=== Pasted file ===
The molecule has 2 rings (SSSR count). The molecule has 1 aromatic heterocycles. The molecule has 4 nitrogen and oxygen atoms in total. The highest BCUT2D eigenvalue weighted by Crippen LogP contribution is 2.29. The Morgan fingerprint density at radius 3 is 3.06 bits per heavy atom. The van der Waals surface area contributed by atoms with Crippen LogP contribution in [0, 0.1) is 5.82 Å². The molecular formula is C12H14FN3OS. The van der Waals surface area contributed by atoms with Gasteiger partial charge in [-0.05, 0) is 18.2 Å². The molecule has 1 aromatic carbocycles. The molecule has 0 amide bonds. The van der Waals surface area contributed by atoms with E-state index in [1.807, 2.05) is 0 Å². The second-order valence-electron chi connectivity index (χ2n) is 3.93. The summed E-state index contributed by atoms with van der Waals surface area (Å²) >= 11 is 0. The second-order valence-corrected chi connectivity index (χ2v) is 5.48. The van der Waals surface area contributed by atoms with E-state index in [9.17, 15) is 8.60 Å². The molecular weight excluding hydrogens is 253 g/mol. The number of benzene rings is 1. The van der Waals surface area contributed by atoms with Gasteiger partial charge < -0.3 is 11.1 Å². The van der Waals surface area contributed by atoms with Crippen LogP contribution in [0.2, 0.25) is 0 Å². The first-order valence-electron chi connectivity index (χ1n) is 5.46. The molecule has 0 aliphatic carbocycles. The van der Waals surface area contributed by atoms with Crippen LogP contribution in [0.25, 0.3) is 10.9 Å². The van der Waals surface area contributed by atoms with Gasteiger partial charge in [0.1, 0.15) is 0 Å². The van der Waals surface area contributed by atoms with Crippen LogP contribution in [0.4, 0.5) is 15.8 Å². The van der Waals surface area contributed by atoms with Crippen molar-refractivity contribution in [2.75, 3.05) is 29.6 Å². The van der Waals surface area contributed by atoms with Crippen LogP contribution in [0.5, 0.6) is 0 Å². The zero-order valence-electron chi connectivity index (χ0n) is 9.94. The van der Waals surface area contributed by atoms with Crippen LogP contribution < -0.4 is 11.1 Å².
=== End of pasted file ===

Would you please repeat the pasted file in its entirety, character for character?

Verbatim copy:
The molecule has 2 rings (SSSR count). The molecule has 1 aromatic heterocycles. The molecule has 4 nitrogen and oxygen atoms in total. The highest BCUT2D eigenvalue weighted by Crippen LogP contribution is 2.29. The Morgan fingerprint density at radius 3 is 3.06 bits per heavy atom. The van der Waals surface area contributed by atoms with Crippen LogP contribution in [0, 0.1) is 5.82 Å². The molecular formula is C12H14FN3OS. The van der Waals surface area contributed by atoms with Gasteiger partial charge in [-0.05, 0) is 18.2 Å². The molecule has 1 aromatic carbocycles. The molecule has 0 amide bonds. The van der Waals surface area contributed by atoms with E-state index in [1.807, 2.05) is 0 Å². The second-order valence-electron chi connectivity index (χ2n) is 3.93. The summed E-state index contributed by atoms with van der Waals surface area (Å²) >= 11 is 0. The second-order valence-corrected chi connectivity index (χ2v) is 5.48. The van der Waals surface area contributed by atoms with E-state index in [9.17, 15) is 8.60 Å². The molecular weight excluding hydrogens is 253 g/mol. The number of benzene rings is 1. The van der Waals surface area contributed by atoms with Gasteiger partial charge < -0.3 is 11.1 Å². The van der Waals surface area contributed by atoms with Crippen LogP contribution in [0.2, 0.25) is 0 Å². The first-order valence-electron chi connectivity index (χ1n) is 5.46. The molecule has 0 aliphatic carbocycles. The van der Waals surface area contributed by atoms with Crippen LogP contribution in [0.25, 0.3) is 10.9 Å². The van der Waals surface area contributed by atoms with Gasteiger partial charge in [0.1, 0.15) is 0 Å². The van der Waals surface area contributed by atoms with Crippen LogP contribution in [0.4, 0.5) is 15.8 Å². The van der Waals surface area contributed by atoms with Crippen molar-refractivity contribution in [2.75, 3.05) is 29.6 Å². The van der Waals surface area contributed by atoms with Crippen LogP contribution in [0.5, 0.6) is 0 Å². The zero-order valence-electron chi connectivity index (χ0n) is 9.94. The van der Waals surface area contributed by atoms with Crippen LogP contribution < -0.4 is 11.1 Å².